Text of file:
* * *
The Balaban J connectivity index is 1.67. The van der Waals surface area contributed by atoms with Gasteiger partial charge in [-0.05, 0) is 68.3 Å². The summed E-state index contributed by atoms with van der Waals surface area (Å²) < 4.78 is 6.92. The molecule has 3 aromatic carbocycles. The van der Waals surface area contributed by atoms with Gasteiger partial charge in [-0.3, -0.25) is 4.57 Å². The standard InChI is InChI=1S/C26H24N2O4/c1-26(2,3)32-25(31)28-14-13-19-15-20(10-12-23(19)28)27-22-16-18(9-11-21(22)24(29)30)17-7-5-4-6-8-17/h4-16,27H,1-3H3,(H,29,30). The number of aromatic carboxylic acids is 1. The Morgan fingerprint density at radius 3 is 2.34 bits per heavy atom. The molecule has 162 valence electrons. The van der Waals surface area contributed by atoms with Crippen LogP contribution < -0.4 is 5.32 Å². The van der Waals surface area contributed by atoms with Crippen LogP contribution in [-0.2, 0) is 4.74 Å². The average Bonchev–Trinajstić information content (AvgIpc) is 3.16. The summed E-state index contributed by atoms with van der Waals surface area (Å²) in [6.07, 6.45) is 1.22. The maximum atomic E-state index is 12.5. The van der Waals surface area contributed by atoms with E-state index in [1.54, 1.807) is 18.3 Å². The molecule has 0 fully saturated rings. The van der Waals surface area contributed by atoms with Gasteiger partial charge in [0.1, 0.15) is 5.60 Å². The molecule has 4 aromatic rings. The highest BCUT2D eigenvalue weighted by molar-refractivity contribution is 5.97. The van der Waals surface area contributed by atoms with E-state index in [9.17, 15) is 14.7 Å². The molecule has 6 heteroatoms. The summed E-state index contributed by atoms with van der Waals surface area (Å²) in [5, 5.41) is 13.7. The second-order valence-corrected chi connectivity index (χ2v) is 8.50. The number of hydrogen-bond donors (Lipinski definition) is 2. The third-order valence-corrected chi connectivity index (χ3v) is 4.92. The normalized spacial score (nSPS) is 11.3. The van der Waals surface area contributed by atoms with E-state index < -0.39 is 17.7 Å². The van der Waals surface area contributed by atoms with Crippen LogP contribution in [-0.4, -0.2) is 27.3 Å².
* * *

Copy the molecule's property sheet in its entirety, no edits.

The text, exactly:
The Balaban J connectivity index is 1.67. The van der Waals surface area contributed by atoms with Gasteiger partial charge in [-0.05, 0) is 68.3 Å². The summed E-state index contributed by atoms with van der Waals surface area (Å²) < 4.78 is 6.92. The molecule has 3 aromatic carbocycles. The van der Waals surface area contributed by atoms with Gasteiger partial charge in [-0.3, -0.25) is 4.57 Å². The standard InChI is InChI=1S/C26H24N2O4/c1-26(2,3)32-25(31)28-14-13-19-15-20(10-12-23(19)28)27-22-16-18(9-11-21(22)24(29)30)17-7-5-4-6-8-17/h4-16,27H,1-3H3,(H,29,30). The number of aromatic carboxylic acids is 1. The Morgan fingerprint density at radius 3 is 2.34 bits per heavy atom. The molecule has 162 valence electrons. The van der Waals surface area contributed by atoms with Crippen LogP contribution < -0.4 is 5.32 Å². The van der Waals surface area contributed by atoms with Crippen LogP contribution in [-0.2, 0) is 4.74 Å². The average Bonchev–Trinajstić information content (AvgIpc) is 3.16. The summed E-state index contributed by atoms with van der Waals surface area (Å²) in [6.07, 6.45) is 1.22. The maximum atomic E-state index is 12.5. The van der Waals surface area contributed by atoms with E-state index in [1.54, 1.807) is 18.3 Å². The molecule has 0 fully saturated rings. The van der Waals surface area contributed by atoms with Gasteiger partial charge in [0.1, 0.15) is 5.60 Å². The molecule has 4 aromatic rings. The highest BCUT2D eigenvalue weighted by molar-refractivity contribution is 5.97. The van der Waals surface area contributed by atoms with E-state index in [9.17, 15) is 14.7 Å². The molecule has 6 heteroatoms. The summed E-state index contributed by atoms with van der Waals surface area (Å²) in [5, 5.41) is 13.7. The second-order valence-corrected chi connectivity index (χ2v) is 8.50. The number of hydrogen-bond donors (Lipinski definition) is 2. The third-order valence-corrected chi connectivity index (χ3v) is 4.92. The normalized spacial score (nSPS) is 11.3. The van der Waals surface area contributed by atoms with E-state index < -0.39 is 17.7 Å². The van der Waals surface area contributed by atoms with Crippen LogP contribution in [-0.4, -0.2) is 27.3 Å².